Dr. Addley welcomed everyone back to another school year and recognized students, staff members and parents for their patience and flexibility during the week of extreme heat. He stated the benchmark he looks for is the temperature hitting 90 degrees with the heat index at 95 degrees. It is not a perfect science but “we do what we can to keep the kids safe.”
Three kindergarten teaching assistants were reinstated over the summer. Overall, the district was meant to decline by 44 students but we did not lose students and remained level.
A new software package called StopIt will be rolled out. It is part of an anti-bullying campaign and is an anonymous way for students to make a report about bullying.
The district is working on a collaborative effort to purchase fuel with the town for buses.
The childcare survey completed prior to school ending last year indicated parents would like childcare in the schools. It looks as though we will move forward with childcare in the school system provided by the YMCA.
NEASC accreditation visitation is Sept. 23–26 and a very important event on the calendar. The high school looks forward to hearing their input and has submitted its self-study documents.
A new school zone flashing sign was installed by the DOT on Route 189 near the high school. This will be a 25 MPH zone.
Teaching and Learning
Katie Busbey, Summer Enrichment Academy Director; Jennifer Miller, Director of Camp Kelly; and Lindsay Zuck, Director of Drama Camp, explained that summer programming this year was different and innovative and the district dismantled the look and impression that summer school was a special education program.
Zuck ran the summer drama academy and stated that Hartford Stage sent four teaching artists. Fifty-one students in Grades 4 through 9 attended versus 63 last year and six Open Choice students attended. Students wrote their own scripts, a new activity this year.
Busbey and Miller presented on Summer Enrichment Academy, stating students were able to take enrichment classes, such as drawing bonanza, strings, Spanish, child vs. wild, etc.
Academic classes had a total of 187 enrolled (academic and enrichment); 87 more than the year before. Thirty-two Open Choice students attended plus 71 special education students who were able to participate in the enrichment activities. A total of 22 teachers participated in the program. Miller spoke about the math and reading lab, which was highly structured with specific needs for small group settings. Last year 61 students were tutored vs. 31 this year realizing fewer tutoring hours due to inclusion of the reading and math labs. In the future, Busbey would like to recruit teachers early in order to advertise in the brochure and also explore high school options such as SAT prep and college essay writing as well as increase the promotion in Pre-K for Kindergarten offerings.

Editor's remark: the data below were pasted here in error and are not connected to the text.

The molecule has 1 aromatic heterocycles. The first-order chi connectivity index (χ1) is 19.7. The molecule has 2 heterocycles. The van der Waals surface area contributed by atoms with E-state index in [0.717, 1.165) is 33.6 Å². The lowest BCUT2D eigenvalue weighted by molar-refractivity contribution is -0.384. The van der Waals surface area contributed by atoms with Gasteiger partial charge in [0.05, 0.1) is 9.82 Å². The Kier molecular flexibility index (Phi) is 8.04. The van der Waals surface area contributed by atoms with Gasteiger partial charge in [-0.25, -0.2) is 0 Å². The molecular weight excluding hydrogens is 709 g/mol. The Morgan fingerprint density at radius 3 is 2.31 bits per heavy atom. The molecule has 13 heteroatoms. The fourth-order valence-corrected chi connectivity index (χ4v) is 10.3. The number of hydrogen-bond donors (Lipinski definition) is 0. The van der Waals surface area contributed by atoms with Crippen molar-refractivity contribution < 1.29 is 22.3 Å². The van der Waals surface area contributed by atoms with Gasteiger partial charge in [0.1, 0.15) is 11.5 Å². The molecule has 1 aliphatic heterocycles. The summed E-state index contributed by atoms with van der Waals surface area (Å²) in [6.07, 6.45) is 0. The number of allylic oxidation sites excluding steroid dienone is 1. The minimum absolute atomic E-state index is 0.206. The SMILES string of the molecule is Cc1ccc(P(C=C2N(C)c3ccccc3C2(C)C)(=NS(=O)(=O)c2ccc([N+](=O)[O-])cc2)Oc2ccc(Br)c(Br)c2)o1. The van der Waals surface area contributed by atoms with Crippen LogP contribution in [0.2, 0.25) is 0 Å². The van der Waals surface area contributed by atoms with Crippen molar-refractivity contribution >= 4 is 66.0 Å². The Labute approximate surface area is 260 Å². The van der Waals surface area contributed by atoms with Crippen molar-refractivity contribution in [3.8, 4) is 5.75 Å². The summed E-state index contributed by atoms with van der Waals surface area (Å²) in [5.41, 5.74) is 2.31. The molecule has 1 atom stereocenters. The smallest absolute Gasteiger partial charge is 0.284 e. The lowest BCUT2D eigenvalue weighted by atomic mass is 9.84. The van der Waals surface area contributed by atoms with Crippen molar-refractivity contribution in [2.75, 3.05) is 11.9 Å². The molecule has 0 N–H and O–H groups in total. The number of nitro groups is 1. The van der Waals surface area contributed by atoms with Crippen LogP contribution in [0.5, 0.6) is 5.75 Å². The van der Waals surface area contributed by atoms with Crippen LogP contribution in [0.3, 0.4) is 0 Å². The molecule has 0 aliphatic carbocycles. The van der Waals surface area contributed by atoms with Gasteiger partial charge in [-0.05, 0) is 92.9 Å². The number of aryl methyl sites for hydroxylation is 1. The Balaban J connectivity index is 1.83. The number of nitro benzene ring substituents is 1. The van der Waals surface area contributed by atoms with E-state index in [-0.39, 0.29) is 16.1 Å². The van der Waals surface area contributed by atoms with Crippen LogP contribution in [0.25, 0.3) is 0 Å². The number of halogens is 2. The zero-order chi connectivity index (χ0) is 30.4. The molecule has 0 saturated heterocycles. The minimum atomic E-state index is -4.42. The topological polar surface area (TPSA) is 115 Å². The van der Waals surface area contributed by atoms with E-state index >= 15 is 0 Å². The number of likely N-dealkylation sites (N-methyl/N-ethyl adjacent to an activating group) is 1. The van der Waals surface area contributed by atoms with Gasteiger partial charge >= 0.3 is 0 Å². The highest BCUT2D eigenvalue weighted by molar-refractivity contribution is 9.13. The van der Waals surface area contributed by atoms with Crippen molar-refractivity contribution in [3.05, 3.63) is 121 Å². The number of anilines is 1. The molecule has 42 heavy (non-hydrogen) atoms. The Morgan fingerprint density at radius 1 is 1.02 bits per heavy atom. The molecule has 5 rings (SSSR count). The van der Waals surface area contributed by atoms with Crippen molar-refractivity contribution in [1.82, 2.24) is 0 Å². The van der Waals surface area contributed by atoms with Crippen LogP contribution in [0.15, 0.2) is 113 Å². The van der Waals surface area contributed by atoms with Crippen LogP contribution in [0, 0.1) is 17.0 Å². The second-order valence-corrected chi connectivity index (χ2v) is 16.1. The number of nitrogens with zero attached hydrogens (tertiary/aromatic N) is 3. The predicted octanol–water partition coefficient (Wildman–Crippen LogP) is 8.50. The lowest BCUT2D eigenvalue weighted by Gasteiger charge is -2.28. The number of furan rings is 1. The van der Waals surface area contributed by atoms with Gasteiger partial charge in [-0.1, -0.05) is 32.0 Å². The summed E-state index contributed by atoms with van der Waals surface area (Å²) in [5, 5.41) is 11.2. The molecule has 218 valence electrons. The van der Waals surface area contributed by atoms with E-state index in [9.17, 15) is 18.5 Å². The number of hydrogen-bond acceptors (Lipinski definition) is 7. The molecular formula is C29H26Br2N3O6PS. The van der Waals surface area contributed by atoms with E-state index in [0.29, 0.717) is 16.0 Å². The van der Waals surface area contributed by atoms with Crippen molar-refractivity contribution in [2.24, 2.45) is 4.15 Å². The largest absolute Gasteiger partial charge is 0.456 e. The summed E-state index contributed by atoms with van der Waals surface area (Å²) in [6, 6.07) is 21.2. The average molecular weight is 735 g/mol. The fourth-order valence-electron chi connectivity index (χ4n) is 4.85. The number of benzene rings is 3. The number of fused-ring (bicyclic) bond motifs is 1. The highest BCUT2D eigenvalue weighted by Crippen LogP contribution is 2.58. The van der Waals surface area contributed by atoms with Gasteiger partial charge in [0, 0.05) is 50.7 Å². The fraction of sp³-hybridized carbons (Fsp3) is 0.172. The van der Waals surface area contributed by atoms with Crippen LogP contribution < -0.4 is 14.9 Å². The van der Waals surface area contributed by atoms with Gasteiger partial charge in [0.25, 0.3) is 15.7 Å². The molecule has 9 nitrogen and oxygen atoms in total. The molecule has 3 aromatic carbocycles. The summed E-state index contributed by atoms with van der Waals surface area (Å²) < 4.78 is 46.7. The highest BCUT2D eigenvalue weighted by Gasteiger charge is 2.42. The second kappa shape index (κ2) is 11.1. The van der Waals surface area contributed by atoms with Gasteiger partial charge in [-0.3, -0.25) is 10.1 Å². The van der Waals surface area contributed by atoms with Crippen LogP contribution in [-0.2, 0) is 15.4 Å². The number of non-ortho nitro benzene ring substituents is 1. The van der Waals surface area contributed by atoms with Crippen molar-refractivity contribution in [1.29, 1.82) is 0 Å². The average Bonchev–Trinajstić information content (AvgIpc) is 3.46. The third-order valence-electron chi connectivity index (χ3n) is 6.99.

Business Manager’s Report
Business Manager Anna Robbins presented the June 2018 and July-August 2018 statement of accounts. FY18 ended with a positive balance of $4,542. Special education expenditures were unfavorable at $285K and regular education expenditures favorable at $289K. Salaries and benefits were favorable at $172K. Although provisions were made for the possibility of an over-budget condition for FY18, no additional appropriation from the town was needed. FY19, as of Aug. 31, is showing a negative forecast of $309K. Special education expenditures are projected to be unfavorable at $315K. The driving factor for this is out-of-district placements for special education students. An additional four special education teaching assistants have been added to the budget in order to accommodate student needs.
Revenue to the town reflects a projection of additional excess cost funding of $102K. The Quality and Diversity Fund shows an unfavorable forecast at $37K. Melissa Migliaccio thanked the administration and Robbins for hiring back in the kindergarten teaching assistants and being creative in finding a way to make that happen. Lynn Guelzow inquired about the $315K negative balance and expressed concerns of continually funding special education costs from the regular education budget. Dr. Addley stated that many placements happen at the end of the school year or over the summer. There is little the district could have done differently.
Finance/Personnel/Facilities subcommittee report
The committee received a full update on the middle school oil tank removal and remediation. The removal came in under budget at a savings of $14K. Roofs on the schools are included in CPPAC numbers but the membrane on one of the high school buildings is ready to fail. The committee’s proposal will be to move forward with replacing the membrane without seeking state reimbursement and get it done by Christmas. This will require a special appropriation of approximately $140-$180K.